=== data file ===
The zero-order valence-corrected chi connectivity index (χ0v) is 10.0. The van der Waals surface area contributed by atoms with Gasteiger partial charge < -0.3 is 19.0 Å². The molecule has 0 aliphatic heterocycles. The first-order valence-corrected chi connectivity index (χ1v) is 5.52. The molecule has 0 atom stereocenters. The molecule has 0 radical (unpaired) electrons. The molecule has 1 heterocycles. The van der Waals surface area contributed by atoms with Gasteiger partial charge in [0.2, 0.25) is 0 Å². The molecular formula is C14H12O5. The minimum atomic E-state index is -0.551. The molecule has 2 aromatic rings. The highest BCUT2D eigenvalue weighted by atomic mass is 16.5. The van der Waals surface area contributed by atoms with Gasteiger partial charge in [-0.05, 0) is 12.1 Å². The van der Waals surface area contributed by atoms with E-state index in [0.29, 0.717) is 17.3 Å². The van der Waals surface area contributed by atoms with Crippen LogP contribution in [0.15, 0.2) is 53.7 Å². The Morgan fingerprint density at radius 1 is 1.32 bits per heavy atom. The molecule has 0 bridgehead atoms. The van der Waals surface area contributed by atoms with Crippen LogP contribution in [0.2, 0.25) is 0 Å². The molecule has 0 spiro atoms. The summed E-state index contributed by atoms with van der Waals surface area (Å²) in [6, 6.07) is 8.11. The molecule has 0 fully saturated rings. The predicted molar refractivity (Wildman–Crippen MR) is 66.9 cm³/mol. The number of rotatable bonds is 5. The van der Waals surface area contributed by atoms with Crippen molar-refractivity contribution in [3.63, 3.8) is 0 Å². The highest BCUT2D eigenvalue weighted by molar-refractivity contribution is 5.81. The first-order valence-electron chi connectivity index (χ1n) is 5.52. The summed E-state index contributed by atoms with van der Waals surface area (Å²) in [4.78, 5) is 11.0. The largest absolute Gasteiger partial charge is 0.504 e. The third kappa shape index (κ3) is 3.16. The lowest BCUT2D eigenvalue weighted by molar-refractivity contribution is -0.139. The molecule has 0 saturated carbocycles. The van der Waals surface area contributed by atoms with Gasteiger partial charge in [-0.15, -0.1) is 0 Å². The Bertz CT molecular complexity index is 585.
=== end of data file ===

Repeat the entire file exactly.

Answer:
The zero-order valence-corrected chi connectivity index (χ0v) is 10.0. The van der Waals surface area contributed by atoms with Gasteiger partial charge < -0.3 is 19.0 Å². The molecule has 0 aliphatic heterocycles. The first-order valence-corrected chi connectivity index (χ1v) is 5.52. The molecule has 0 atom stereocenters. The molecule has 0 radical (unpaired) electrons. The molecule has 1 heterocycles. The van der Waals surface area contributed by atoms with Gasteiger partial charge in [0.2, 0.25) is 0 Å². The molecular formula is C14H12O5. The minimum atomic E-state index is -0.551. The molecule has 2 aromatic rings. The highest BCUT2D eigenvalue weighted by atomic mass is 16.5. The van der Waals surface area contributed by atoms with Gasteiger partial charge in [-0.05, 0) is 12.1 Å². The van der Waals surface area contributed by atoms with E-state index in [0.29, 0.717) is 17.3 Å². The van der Waals surface area contributed by atoms with Crippen LogP contribution in [0.15, 0.2) is 53.7 Å². The Morgan fingerprint density at radius 1 is 1.32 bits per heavy atom. The molecule has 0 bridgehead atoms. The van der Waals surface area contributed by atoms with Crippen LogP contribution in [0.2, 0.25) is 0 Å². The molecule has 0 spiro atoms. The summed E-state index contributed by atoms with van der Waals surface area (Å²) in [6, 6.07) is 8.11. The molecule has 0 fully saturated rings. The predicted molar refractivity (Wildman–Crippen MR) is 66.9 cm³/mol. The number of rotatable bonds is 5. The van der Waals surface area contributed by atoms with Crippen molar-refractivity contribution in [3.63, 3.8) is 0 Å². The highest BCUT2D eigenvalue weighted by molar-refractivity contribution is 5.81. The first-order valence-electron chi connectivity index (χ1n) is 5.52. The summed E-state index contributed by atoms with van der Waals surface area (Å²) in [4.78, 5) is 11.0. The largest absolute Gasteiger partial charge is 0.504 e. The third kappa shape index (κ3) is 3.16. The lowest BCUT2D eigenvalue weighted by molar-refractivity contribution is -0.139. The molecule has 0 saturated carbocycles. The van der Waals surface area contributed by atoms with Gasteiger partial charge in [-0.15, -0.1) is 0 Å². The Bertz CT molecular complexity index is 585.